Have you ever tried to figure out what might go wrong before a meeting? That might be one of the smartest things you could do to win more sales.

Rather than waiting till the end to find out that you lost – and why – you can think about it way ahead of time when you can still make a difference.

When I think about all the business I've lost over the years, 3 main themes come to mind.

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At Dreamforce last week, Bob Perkins of the AA-ISP (American Association of Inside Sales Professionals) interviewed me and Trish Bertuzzi on key learnings and takeaways. (Trish is the CEO & Chief Strategist of The Bridge Group, a leading inside sales consultancy.)

In it, I share a key question every sales manager should ask their interviewees. It's a topic I'll be speaking more about at the INSIDE SALES 2014 Conference November 6th in Minneapolis.

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Have you ever heard the phrase "detach from the outcome"? It’s a tenet of Eastern religions. For many years it was a concept that I found totally unfathomable. After all, sales itself is about outcomes. Our income is at risk. We need to get the business.

But over the years, I’ve learned the wisdom of that message. In fact, the more I wanted to close a sale (or should I say – needed to close a sale) the less likely I was to get it.

Why? Because my focus was on me, not my prospect. And, whenever you need something that much, you push too hard for it. You short-circuit the process and go for the close before the time is right and your prospect is ready.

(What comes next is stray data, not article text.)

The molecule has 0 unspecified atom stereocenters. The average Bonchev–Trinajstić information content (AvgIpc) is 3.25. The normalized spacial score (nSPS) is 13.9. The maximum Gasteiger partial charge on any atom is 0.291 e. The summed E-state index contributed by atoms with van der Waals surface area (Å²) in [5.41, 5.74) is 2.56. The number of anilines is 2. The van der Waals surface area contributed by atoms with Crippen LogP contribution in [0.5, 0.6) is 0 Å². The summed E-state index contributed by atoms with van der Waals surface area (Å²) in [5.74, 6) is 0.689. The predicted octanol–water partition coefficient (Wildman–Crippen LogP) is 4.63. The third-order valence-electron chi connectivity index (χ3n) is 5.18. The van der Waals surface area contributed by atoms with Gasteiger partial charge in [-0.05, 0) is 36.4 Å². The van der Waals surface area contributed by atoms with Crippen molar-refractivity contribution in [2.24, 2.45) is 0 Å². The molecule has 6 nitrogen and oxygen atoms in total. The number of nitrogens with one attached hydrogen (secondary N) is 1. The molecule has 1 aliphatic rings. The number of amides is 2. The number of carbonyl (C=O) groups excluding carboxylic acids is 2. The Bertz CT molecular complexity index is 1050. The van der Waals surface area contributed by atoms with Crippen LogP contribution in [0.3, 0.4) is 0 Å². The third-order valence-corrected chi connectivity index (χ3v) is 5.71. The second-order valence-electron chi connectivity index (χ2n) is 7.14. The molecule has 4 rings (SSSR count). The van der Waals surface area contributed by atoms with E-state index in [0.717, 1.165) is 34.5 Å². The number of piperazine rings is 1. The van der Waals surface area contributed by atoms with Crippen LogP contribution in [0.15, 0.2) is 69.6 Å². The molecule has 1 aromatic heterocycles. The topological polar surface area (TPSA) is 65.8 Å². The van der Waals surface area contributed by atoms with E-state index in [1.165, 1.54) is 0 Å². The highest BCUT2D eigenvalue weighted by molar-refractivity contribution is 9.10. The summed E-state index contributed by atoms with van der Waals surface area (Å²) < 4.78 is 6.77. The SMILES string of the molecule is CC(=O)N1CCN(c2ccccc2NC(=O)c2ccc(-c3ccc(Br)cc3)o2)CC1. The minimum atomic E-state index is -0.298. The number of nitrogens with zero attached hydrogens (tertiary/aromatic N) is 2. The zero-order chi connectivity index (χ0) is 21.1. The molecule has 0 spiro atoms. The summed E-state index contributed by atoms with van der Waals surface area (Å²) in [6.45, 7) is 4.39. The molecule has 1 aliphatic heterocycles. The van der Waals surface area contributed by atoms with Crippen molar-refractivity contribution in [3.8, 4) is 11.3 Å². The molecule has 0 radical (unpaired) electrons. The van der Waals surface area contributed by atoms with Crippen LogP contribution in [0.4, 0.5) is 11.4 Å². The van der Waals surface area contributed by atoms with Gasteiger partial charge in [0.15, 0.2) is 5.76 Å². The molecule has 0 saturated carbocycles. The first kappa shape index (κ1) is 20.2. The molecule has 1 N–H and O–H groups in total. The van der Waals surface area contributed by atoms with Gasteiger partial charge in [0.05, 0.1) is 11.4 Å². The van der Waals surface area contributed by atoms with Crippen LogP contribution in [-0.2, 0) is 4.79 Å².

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It’s so easy for us to get stuck in our ways and only think of incremental changes to what we’re currently doing. But to be effective today, we need fresh sales strategies – and those only come when you start asking yourself different questions.

Here’s a challenge to get you to expand your thinking: What would you do if your company decided to raise prices across the board – by 20%? You’ve got six months before this goes into affect, and you don’t have an option to quit your job.

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Looking for a new sales job right now? According to research by Glassdoor, 45% of salespeople plan to start their search in the next three months and 68% want to switch in the upcoming year. 

Wowza! That's a whopping number of you who are open to new opportunities. It also means you'll probably have tons of competition for any good position you find. 

How do you stand out from the crowd?  

Sales leaders are looking to hire self-starters. Of course, every salesperson describes him/herself that way ... but very few demonstrate it during the interview process. If you can, there's a high likelihood you'll move yourself into the front runner position. 

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Salespeople spend an inordinate amount of time developing cold call emails, hoping they'll create the perfect message that will get prospects to say, "Yes! I want to meet with you immediately."